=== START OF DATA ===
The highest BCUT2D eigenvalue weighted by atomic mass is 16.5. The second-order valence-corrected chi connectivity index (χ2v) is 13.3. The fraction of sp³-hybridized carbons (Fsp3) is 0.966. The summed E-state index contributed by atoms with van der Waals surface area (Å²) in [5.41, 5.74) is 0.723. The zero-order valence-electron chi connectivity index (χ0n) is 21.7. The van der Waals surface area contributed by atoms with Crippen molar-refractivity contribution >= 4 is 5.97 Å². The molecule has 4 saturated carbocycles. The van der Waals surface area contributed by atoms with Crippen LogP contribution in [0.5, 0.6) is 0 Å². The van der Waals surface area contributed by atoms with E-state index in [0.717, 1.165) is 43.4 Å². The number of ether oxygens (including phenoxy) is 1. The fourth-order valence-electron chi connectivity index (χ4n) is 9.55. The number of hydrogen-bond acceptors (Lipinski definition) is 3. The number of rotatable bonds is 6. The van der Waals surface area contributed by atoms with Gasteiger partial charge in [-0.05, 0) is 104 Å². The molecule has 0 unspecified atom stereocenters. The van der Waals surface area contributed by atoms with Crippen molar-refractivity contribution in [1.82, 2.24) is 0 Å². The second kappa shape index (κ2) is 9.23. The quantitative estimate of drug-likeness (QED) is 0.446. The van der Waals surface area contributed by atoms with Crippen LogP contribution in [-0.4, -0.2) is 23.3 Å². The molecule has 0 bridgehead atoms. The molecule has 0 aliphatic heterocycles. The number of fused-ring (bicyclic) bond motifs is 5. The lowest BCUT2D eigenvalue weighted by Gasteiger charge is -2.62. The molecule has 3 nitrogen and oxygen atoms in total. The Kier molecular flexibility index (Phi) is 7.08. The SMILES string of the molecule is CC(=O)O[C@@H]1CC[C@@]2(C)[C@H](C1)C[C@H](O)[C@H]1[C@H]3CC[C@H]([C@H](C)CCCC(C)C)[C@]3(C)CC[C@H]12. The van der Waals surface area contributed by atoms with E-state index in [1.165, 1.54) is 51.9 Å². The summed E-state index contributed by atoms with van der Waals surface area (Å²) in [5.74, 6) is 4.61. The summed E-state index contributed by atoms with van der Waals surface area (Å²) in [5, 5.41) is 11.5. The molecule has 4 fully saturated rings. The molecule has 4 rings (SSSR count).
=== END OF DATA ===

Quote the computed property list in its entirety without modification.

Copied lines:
The highest BCUT2D eigenvalue weighted by atomic mass is 16.5. The second-order valence-corrected chi connectivity index (χ2v) is 13.3. The fraction of sp³-hybridized carbons (Fsp3) is 0.966. The summed E-state index contributed by atoms with van der Waals surface area (Å²) in [5.41, 5.74) is 0.723. The zero-order valence-electron chi connectivity index (χ0n) is 21.7. The van der Waals surface area contributed by atoms with Crippen molar-refractivity contribution >= 4 is 5.97 Å². The molecule has 4 saturated carbocycles. The van der Waals surface area contributed by atoms with Crippen LogP contribution in [0.5, 0.6) is 0 Å². The van der Waals surface area contributed by atoms with E-state index in [0.717, 1.165) is 43.4 Å². The number of ether oxygens (including phenoxy) is 1. The fourth-order valence-electron chi connectivity index (χ4n) is 9.55. The number of hydrogen-bond acceptors (Lipinski definition) is 3. The number of rotatable bonds is 6. The van der Waals surface area contributed by atoms with Gasteiger partial charge in [-0.05, 0) is 104 Å². The molecule has 0 unspecified atom stereocenters. The van der Waals surface area contributed by atoms with Crippen molar-refractivity contribution in [1.82, 2.24) is 0 Å². The second kappa shape index (κ2) is 9.23. The quantitative estimate of drug-likeness (QED) is 0.446. The van der Waals surface area contributed by atoms with Crippen LogP contribution in [-0.4, -0.2) is 23.3 Å². The molecule has 0 bridgehead atoms. The molecule has 0 aliphatic heterocycles. The number of fused-ring (bicyclic) bond motifs is 5. The lowest BCUT2D eigenvalue weighted by Gasteiger charge is -2.62. The molecule has 3 nitrogen and oxygen atoms in total. The Kier molecular flexibility index (Phi) is 7.08. The SMILES string of the molecule is CC(=O)O[C@@H]1CC[C@@]2(C)[C@H](C1)C[C@H](O)[C@H]1[C@H]3CC[C@H]([C@H](C)CCCC(C)C)[C@]3(C)CC[C@H]12. The van der Waals surface area contributed by atoms with E-state index in [1.165, 1.54) is 51.9 Å². The summed E-state index contributed by atoms with van der Waals surface area (Å²) in [5.74, 6) is 4.61. The summed E-state index contributed by atoms with van der Waals surface area (Å²) in [5, 5.41) is 11.5. The molecule has 4 fully saturated rings. The molecule has 4 rings (SSSR count).